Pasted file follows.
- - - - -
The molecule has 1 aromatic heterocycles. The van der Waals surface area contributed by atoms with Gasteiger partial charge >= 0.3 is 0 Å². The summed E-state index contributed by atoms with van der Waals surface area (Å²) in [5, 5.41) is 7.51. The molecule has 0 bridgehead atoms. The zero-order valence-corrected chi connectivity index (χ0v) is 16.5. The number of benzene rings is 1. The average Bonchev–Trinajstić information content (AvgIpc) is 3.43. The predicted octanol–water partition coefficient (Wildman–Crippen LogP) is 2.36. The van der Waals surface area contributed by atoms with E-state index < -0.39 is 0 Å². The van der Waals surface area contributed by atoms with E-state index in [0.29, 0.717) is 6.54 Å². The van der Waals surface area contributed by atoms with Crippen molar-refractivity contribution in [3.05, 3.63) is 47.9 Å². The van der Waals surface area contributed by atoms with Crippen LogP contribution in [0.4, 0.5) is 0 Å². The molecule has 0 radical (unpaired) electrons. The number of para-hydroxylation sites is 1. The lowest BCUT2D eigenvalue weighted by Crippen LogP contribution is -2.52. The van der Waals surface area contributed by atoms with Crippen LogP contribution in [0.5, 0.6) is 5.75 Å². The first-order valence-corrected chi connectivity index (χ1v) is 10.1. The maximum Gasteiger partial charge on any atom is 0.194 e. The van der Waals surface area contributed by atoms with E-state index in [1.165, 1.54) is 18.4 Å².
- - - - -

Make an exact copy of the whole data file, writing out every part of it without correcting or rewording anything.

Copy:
The molecule has 1 aromatic heterocycles. The van der Waals surface area contributed by atoms with Gasteiger partial charge >= 0.3 is 0 Å². The summed E-state index contributed by atoms with van der Waals surface area (Å²) in [5, 5.41) is 7.51. The molecule has 0 bridgehead atoms. The zero-order valence-corrected chi connectivity index (χ0v) is 16.5. The number of benzene rings is 1. The average Bonchev–Trinajstić information content (AvgIpc) is 3.43. The predicted octanol–water partition coefficient (Wildman–Crippen LogP) is 2.36. The van der Waals surface area contributed by atoms with E-state index < -0.39 is 0 Å². The van der Waals surface area contributed by atoms with E-state index in [0.29, 0.717) is 6.54 Å². The van der Waals surface area contributed by atoms with Crippen molar-refractivity contribution in [3.05, 3.63) is 47.9 Å². The van der Waals surface area contributed by atoms with Crippen LogP contribution in [0.4, 0.5) is 0 Å². The molecule has 0 radical (unpaired) electrons. The number of para-hydroxylation sites is 1. The lowest BCUT2D eigenvalue weighted by Crippen LogP contribution is -2.52. The van der Waals surface area contributed by atoms with Crippen LogP contribution in [0.5, 0.6) is 5.75 Å². The first-order valence-corrected chi connectivity index (χ1v) is 10.1. The maximum Gasteiger partial charge on any atom is 0.194 e. The van der Waals surface area contributed by atoms with E-state index in [1.165, 1.54) is 18.4 Å².